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Hospitality Continues to Lag in Latest U.S. Jobs Report

U.S. Travel visit to Capitol Hill, 2022.
Tori Barnes, U.S. Travel Association
Tori Barnes

While the U.S. economy continues to rapidly recover from the depths of the COVID-19 pandemic, the hardest-hit segment of it is still lagging in a spectacular manner. 

According to the Bureau of Labor Statistics’ March employment report, 431,000 jobs were added to the U.S. economy—nearly at pre-pandemic levels—but only 112,000 of them represent the Leisure & Hospitality (L&H) sector. 

The overall unemployment rate declined to 3.6% 

But while the amount of added L&H jobs was impressive, it represents an industry that suffered the largest job losses during the pandemic. 

[Related: 'We Cannot Fully Recover' Without Business Travel, U.S. Travel Says in State of the Industry]

The majority of the job growth occurred in food services and drinking places segment of the L&H sector (61,000 jobs added) and accommodation (25,000 jobs added). However, employment in L&H is down by 1.5 million, or 8.7%, since February 2020. 

“Out of the 1.6 million jobs left to recover, a staggering 1.5 million are in Leisure & Hospitality alone, pointing directly to the sector’s uneven recovery and how swift federal policies are needed to restore the travel workforce,” said Tori Emerson Barnes, executive vice president of public affairs and policy for U.S. Travel Association, in a prepared statement related to the jobs report. “Despite this month’s employment gains, growth in the Leisure & Hospitality sector is far too slow to make up for more than two years of pandemic-related losses. A lack of available workers, coupled with the slow return of business and international travel spending, is restricting Leisure & Hospitality’s recovery, even as other sectors of the economy regain—and in some cases, exceed—pre-pandemic levels.”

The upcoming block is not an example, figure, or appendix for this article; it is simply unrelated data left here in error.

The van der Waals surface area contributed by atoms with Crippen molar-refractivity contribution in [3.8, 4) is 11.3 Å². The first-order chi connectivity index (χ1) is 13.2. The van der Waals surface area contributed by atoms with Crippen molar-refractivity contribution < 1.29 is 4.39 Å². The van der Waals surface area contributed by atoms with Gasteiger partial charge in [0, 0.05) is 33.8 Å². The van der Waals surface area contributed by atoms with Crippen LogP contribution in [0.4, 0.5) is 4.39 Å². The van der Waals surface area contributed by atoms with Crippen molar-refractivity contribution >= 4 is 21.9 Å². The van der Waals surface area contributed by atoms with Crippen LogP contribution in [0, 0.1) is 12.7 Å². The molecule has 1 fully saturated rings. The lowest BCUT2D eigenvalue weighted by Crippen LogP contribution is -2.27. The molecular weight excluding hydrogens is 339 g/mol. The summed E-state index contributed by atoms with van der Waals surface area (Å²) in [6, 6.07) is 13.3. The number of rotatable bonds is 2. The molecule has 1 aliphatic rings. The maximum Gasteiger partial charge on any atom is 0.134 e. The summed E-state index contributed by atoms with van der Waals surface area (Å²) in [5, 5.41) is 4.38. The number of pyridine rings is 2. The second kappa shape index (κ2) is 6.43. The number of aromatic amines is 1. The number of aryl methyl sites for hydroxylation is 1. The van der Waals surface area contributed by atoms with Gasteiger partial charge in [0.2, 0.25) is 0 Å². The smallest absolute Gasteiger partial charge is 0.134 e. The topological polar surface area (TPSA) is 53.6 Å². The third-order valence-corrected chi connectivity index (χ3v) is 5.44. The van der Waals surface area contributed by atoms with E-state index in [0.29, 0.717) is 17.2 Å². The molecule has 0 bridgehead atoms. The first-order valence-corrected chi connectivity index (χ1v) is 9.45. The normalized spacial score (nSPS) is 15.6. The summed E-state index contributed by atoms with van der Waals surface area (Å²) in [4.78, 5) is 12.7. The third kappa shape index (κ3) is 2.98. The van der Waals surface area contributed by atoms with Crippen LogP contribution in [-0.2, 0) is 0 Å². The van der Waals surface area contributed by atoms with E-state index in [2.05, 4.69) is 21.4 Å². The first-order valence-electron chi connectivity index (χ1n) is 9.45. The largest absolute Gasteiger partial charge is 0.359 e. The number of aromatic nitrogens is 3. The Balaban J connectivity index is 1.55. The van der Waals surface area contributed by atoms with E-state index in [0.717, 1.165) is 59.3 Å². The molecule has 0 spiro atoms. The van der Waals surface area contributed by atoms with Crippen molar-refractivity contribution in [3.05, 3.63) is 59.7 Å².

[Related: Hospitality School Professors Share What Skills Future Planners Will Need

U.S. Travel, a nonprofit organization that advocates for the travel industry, maintains that the Biden administration and Congress need to greatly relax pandemic-related restrictions that it believes hampers travel, both domestic and inbound from international destinations. 

“The Biden administration and Congress need to enact stabilizing policies, such as ending COVID-era travel restrictions like the pre-departure testing requirement for inbound travelers and the federal mask mandate on public transportation,” Barnes said. “Furthermore, now is the time to release all authorized H-2B visas above the cap to accelerate the travel industry’s recovery and regrow its workforce.” 

U.S. Travel Association is currently in Washington, D.C., accompanied by hospitality industry leaders, and will meet with lawmakers on Capitol Hill as part of the association’s annual Destination Capitol Hill lobbying effort.

Read Next: Is the Hospitality Industry Talent Pipeline Drying Up? Leaders Chime In.


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Tyler Davidson | Editor, Vice President & Chief Content Director

Tyler Davidson has covered the travel trade for nearly 30 years. In his current role with Meetings Today, Tyler leads the editorial team on its mission to provide the best meetings content in the industry.